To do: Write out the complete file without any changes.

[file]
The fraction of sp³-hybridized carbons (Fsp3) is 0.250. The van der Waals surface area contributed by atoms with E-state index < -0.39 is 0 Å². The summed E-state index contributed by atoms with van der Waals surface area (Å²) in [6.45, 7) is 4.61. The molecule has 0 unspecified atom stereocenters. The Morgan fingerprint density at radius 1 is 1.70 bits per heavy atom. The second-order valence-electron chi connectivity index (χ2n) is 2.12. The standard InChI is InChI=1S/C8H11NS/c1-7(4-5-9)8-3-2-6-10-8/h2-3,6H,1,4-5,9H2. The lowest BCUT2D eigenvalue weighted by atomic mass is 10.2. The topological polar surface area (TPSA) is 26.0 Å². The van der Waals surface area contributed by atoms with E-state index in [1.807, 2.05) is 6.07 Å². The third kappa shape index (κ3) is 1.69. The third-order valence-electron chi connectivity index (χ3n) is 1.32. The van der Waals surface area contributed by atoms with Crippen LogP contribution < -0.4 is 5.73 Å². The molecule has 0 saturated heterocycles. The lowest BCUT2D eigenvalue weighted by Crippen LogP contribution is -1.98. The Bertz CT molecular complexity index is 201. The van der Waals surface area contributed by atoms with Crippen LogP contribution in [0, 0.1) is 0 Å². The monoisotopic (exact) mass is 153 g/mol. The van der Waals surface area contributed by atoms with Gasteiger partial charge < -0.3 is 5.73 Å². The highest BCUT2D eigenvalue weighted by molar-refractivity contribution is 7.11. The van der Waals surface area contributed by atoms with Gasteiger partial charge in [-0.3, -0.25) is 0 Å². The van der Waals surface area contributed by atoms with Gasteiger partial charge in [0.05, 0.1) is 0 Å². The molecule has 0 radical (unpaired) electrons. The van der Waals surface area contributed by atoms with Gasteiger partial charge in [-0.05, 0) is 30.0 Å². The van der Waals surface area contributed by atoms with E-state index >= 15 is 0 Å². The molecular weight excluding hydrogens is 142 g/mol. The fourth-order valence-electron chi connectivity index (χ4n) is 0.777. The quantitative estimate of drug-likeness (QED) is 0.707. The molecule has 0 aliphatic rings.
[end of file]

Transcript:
The fraction of sp³-hybridized carbons (Fsp3) is 0.250. The van der Waals surface area contributed by atoms with E-state index < -0.39 is 0 Å². The summed E-state index contributed by atoms with van der Waals surface area (Å²) in [6.45, 7) is 4.61. The molecule has 0 unspecified atom stereocenters. The Morgan fingerprint density at radius 1 is 1.70 bits per heavy atom. The second-order valence-electron chi connectivity index (χ2n) is 2.12. The standard InChI is InChI=1S/C8H11NS/c1-7(4-5-9)8-3-2-6-10-8/h2-3,6H,1,4-5,9H2. The lowest BCUT2D eigenvalue weighted by atomic mass is 10.2. The topological polar surface area (TPSA) is 26.0 Å². The van der Waals surface area contributed by atoms with E-state index in [1.807, 2.05) is 6.07 Å². The third kappa shape index (κ3) is 1.69. The third-order valence-electron chi connectivity index (χ3n) is 1.32. The van der Waals surface area contributed by atoms with Crippen LogP contribution < -0.4 is 5.73 Å². The molecule has 0 saturated heterocycles. The lowest BCUT2D eigenvalue weighted by Crippen LogP contribution is -1.98. The Bertz CT molecular complexity index is 201. The van der Waals surface area contributed by atoms with Crippen LogP contribution in [0, 0.1) is 0 Å². The monoisotopic (exact) mass is 153 g/mol. The van der Waals surface area contributed by atoms with Gasteiger partial charge < -0.3 is 5.73 Å². The highest BCUT2D eigenvalue weighted by molar-refractivity contribution is 7.11. The van der Waals surface area contributed by atoms with Gasteiger partial charge in [-0.3, -0.25) is 0 Å². The van der Waals surface area contributed by atoms with Gasteiger partial charge in [0.05, 0.1) is 0 Å². The molecule has 0 radical (unpaired) electrons. The van der Waals surface area contributed by atoms with Gasteiger partial charge in [-0.05, 0) is 30.0 Å². The van der Waals surface area contributed by atoms with E-state index >= 15 is 0 Å². The molecular weight excluding hydrogens is 142 g/mol. The fourth-order valence-electron chi connectivity index (χ4n) is 0.777. The quantitative estimate of drug-likeness (QED) is 0.707. The molecule has 0 aliphatic rings.